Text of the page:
8. High church liturgy, well dressed parishioners and organ music are about to make a major comeback People love to write and read these articles but I simply don’t see it playing out in time and space.  Sure there are tiny urban pockets of young liturgy fans but for the most part?  Dream on.  Organ music is not trending on iTunes.  It’s not even trending in Branson.  People come to church dressed like Jimmy Buffett.
  9. It is the community’s fault your church is dying This is like a restaurant about to go out of business blaming the community for their lack of culinary sophistication. It really doesn’t matter how good you think your food is if no one wants to eat it.
  10. Doing good grows churches.  Most churches are literally doing good to death.  They support missions but have forgotten that they are “missions” themselves.  They give money away but making new Christians, growing them into disciples and sending them out to make new Christians grows churches isn’t happening much.

Over the years we have made many changes at Christ Church during our twenty-two year trek from 200 to 2,500. Some have been painful. Others have been risky but each has been implemented to better enable us to achieve our mission of “connecting people to Jesus Christ.”

I believe the greatest risk any church can take in 2019 is hoping that 1958 is going to suddenly return. Norman Rockwell’s America is gone. You may have liked that America better (I did) but it simply doesn’t matter. We have to reach this world for Jesus today.

The Great Commission demands it.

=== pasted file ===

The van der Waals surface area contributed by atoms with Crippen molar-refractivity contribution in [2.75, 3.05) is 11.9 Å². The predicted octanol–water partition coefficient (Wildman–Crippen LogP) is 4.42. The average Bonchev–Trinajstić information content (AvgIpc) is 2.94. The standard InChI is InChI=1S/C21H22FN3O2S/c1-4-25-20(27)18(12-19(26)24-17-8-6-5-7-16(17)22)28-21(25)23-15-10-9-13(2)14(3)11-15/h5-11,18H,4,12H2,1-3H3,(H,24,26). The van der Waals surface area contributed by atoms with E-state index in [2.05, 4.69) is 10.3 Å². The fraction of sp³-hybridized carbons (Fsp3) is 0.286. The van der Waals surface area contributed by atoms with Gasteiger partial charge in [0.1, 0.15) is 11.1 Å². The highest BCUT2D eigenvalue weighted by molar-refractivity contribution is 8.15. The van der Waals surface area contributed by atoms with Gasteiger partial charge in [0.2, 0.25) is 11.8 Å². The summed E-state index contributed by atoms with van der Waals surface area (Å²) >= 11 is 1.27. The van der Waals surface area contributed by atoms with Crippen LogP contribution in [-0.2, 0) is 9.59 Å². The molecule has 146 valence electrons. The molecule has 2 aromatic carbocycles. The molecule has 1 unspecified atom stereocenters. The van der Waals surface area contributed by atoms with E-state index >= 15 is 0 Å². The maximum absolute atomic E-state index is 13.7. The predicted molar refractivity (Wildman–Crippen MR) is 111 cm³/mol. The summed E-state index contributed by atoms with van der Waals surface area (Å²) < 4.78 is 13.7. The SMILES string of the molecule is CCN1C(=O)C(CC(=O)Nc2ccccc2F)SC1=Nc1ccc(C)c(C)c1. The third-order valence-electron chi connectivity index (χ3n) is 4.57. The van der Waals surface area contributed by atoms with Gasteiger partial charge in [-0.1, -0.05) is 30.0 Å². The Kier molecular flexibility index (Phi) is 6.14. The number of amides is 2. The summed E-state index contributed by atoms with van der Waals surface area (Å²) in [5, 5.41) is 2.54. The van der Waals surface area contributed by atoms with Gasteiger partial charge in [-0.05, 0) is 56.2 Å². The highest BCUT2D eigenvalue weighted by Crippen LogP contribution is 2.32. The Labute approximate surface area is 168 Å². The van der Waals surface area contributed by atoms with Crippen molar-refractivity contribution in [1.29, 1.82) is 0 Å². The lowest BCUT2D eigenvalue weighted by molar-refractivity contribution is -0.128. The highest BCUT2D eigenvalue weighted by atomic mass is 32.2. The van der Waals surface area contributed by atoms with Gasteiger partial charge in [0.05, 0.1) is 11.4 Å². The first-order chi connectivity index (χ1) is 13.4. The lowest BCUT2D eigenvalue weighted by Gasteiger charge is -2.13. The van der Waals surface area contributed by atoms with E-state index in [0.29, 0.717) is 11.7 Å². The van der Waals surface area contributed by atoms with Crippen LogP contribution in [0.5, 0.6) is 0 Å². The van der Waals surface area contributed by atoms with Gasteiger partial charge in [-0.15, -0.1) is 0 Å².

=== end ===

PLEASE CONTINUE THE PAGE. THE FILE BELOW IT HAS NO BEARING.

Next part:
Discarding wrong headed assumptions is a great place to start…

Shane Memphis

Rev. Shane L. Bishop, A Distinguished Evangelist in the United Methodist Church, has been the Sr. Pastor of Christ Church in Fairview Heights, Illinois since 1997.

Published by Rev. Shane L. Bishop

Senior Pastor of Christ Church, Fairview Heights, IL since 1997. I am an orthodox Christian but I am not in a bad mood about it.

8 thoughts on “Ten Things Pastors Think are True (that I don’t think are true)

    1. I agree that a committee cannot give vision (committees are where visions go to die), however I believe it is also hubris to believe the pastor alone can discern and drive a vision. The vision for the Gentile mission came within a committed group and two members were empowered to carry it out, yet they always returned to the group. There are lines between death of vision by committee and hubris solo heroic failure in the middle is a covenant accountability group/team that are becoming disicples as they make disciples.

  1. “. Norman Rockwell’s America is gone. You may have liked that America better but it simply doesn’t matter. . . .. ” Well said. The Biblical values of the past have no place in today’s Seeker Friendly churches.

  2. Not a bad list of the negative things that do not attract people. Now do a list of the positive things that attract people.

    1. Shane, you are Holy Spirit correct. I have shouted of your points, in slightly different ways, mostly to deaf ears. I am a retired UMC minister after 43 years of service. Thank you.